Roll Your Own Anamorphic iPod-Compatible Videos from Blu-ray

27 August 2011
HD and SD Versions

HD and SD Versions (click to enlarge)

My job has changed recently and now involves travel, so suddenly I have a use for SD versions of videos. Previously I would only rip a HD version of a Blu-ray.

The iPod Classic is the reference device for SD video in the iTunes ecosystem. It has an ostensible limit of 640 x 480 pixels. This can be stretched to 855 x 480 with the anamorphic flag switched on. This is possible to do with anamorphic DVDs in HandBrake.

However, Blu-ray is natively widescreen, 1920 x 1080, so there’s no such thing as anamorphic ratios. In order to produce an iPod-compatible anamorphic video, you have to tweak the dimensions. Here are the settings for this movie, which is in an aspect ratio of 2.40:1:

HandBrake Settings

HandBrake Settings (click to enlarge)

I used the Universal preset. The result:

Result in iTunes

Result in iTunes

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TV Rotation Technique Redux: the “Blue Dot” Technique

17 February 2011
TV Show with Blue Dots

More obscure TV: The Micallef P(r)ogram(me), with unwatched episodes indicated by blue dots

A lot has changed in the Apple TV space since I first wrote my TV Rotation Technique. A friend of mine got the new Apple TV and started to manage his TV shows by “the blue dot”, the indicator that iTunes uses to indicate that an episode has not yet been played. On the new Apple TV, you see every single episode and he uses the blue dot to tell which episode is next to watch in sequence. Once he’s finished all episodes, he selects them in iTunes, right-clicks and selects “Mark as Unwatched”. Then he starts again.

I use the old Apple TV for watching TV shows, for 3 reasons:

  • I sync only the content I choose, which isolates only the next few episodes to watch. This way, they can either be watched or unwatched, and I only ever see the next few in sequence, as per my TV Rotation Technique.
  • The new Apple TV displays every season in the TV Shows menu, making it a mammoth list. The old Apple TV displays only the shows, then all the seasons within the show in a submenu. I prefer this as the menus aren’t as long, especially as it’s not showing every show, every season, every episode.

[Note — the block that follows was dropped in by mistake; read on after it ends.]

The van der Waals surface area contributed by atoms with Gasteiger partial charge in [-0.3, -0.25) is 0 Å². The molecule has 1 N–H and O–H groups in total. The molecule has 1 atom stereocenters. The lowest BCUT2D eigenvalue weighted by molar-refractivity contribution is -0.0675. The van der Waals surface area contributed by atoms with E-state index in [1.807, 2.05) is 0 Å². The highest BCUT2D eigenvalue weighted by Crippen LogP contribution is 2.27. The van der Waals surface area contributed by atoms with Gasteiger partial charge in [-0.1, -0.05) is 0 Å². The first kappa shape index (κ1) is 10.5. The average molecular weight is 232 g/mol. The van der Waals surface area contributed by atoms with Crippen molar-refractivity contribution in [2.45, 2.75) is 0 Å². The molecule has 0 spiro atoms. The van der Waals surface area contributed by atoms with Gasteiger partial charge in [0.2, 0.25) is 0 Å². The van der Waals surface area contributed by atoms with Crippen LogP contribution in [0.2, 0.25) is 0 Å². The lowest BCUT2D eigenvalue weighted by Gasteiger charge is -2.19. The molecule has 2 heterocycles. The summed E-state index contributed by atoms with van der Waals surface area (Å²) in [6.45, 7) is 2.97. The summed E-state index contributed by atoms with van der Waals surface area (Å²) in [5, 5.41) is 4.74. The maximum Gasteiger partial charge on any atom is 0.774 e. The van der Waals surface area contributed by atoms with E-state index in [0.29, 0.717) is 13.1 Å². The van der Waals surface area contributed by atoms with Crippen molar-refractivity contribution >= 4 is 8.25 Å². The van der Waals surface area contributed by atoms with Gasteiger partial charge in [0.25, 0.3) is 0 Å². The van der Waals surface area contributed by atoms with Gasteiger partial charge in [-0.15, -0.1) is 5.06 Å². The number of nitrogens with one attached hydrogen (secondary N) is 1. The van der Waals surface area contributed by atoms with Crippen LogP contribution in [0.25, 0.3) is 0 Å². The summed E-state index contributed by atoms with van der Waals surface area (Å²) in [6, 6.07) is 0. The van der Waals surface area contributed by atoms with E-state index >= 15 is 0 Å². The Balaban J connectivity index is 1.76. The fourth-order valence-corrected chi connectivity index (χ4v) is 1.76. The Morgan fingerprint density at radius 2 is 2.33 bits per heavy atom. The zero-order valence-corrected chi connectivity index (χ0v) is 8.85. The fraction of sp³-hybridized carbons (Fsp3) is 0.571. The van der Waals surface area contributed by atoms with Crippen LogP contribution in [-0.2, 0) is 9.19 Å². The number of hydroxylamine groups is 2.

• The new Apple TV randomly chooses one of the many different pieces of episode artwork that I apply to the individual episodes and uses that for every episode. Given the work I put into those, that’s annoying.

I’ve started to trial my friend’s Blue Dot technique. It has certain merits. It’s no more effort to maintain than is mine–less, in fact, considering it’s easier to find a TV show in the TV Shows library than it is to burrow down through my playlist folders to the specific playlist. It’s more obvious. It overcomes the problem of having cycled through seasons 1 and 2 two times, then you add season 3 and have to tweak the Plays is less then X criterion in my playlists. You don’t have to use playlists.

Not that I have a real use for it, but I’ve been obsessed with collecting and retaining what I call “audit data”, which is data relating to the playback of files, i.e., Date Last Played and Plays. This is not used in Blue Dot, although I do use it in my technique. I notice that marking episodes as new does not clear or otherwise modify the Date Last Played, so that’s given me a little more confidence to trial it.

The technique is very simple. For new Apple TVs, add content, which is unplayed, then play it. Once all episodes are played, select them in iTunes, right-click and select Mark as New. Begin watching again from the first blue-dotted episode. This also applies to old Apple TVs where you’re streaming everything from the computer.

For old Apple TVs, or even iDevices, where you are syncing only certain content, choose a number of episodes to sync based on how much storage you have. I’ve chosen 10 from all shows. Set the setting like so:

TV Shows Sync Setting

TV Shows Sync Setting (Click to enlarge)

Now you’ll get 10 unwatched episodes, from as early as possible in the season sequence, from every TV show. In my Micallef P(r)ogram(me) example above, episodes 4-7 of series 1 and 1-6 of series 2 currently reside on my Apple TV.